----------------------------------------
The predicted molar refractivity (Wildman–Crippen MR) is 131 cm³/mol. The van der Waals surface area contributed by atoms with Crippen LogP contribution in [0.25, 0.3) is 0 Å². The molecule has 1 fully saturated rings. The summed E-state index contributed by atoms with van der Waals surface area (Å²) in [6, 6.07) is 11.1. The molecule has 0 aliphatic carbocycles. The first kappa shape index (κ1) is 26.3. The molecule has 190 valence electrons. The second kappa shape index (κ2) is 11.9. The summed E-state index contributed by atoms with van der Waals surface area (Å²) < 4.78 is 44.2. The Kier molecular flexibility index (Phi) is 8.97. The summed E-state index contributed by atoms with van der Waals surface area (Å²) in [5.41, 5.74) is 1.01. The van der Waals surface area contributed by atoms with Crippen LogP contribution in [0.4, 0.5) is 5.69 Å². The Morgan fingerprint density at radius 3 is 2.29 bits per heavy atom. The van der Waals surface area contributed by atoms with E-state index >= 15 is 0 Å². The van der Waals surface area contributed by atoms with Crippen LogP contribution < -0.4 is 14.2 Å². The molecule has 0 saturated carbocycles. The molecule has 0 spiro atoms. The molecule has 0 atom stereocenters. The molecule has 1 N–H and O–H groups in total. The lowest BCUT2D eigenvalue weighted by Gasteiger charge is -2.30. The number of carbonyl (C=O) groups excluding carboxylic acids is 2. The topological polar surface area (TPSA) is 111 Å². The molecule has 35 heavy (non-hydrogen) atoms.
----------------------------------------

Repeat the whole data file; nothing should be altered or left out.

The predicted molar refractivity (Wildman–Crippen MR) is 131 cm³/mol. The van der Waals surface area contributed by atoms with Crippen LogP contribution in [0.25, 0.3) is 0 Å². The molecule has 1 fully saturated rings. The summed E-state index contributed by atoms with van der Waals surface area (Å²) in [6, 6.07) is 11.1. The molecule has 0 aliphatic carbocycles. The first kappa shape index (κ1) is 26.3. The molecule has 190 valence electrons. The second kappa shape index (κ2) is 11.9. The summed E-state index contributed by atoms with van der Waals surface area (Å²) < 4.78 is 44.2. The Kier molecular flexibility index (Phi) is 8.97. The summed E-state index contributed by atoms with van der Waals surface area (Å²) in [5.41, 5.74) is 1.01. The van der Waals surface area contributed by atoms with Crippen LogP contribution in [0.4, 0.5) is 5.69 Å². The Morgan fingerprint density at radius 3 is 2.29 bits per heavy atom. The van der Waals surface area contributed by atoms with E-state index >= 15 is 0 Å². The van der Waals surface area contributed by atoms with Crippen LogP contribution < -0.4 is 14.2 Å². The molecule has 0 saturated carbocycles. The molecule has 0 spiro atoms. The molecule has 0 atom stereocenters. The molecule has 1 N–H and O–H groups in total. The lowest BCUT2D eigenvalue weighted by Gasteiger charge is -2.30. The number of carbonyl (C=O) groups excluding carboxylic acids is 2. The topological polar surface area (TPSA) is 111 Å². The molecule has 35 heavy (non-hydrogen) atoms.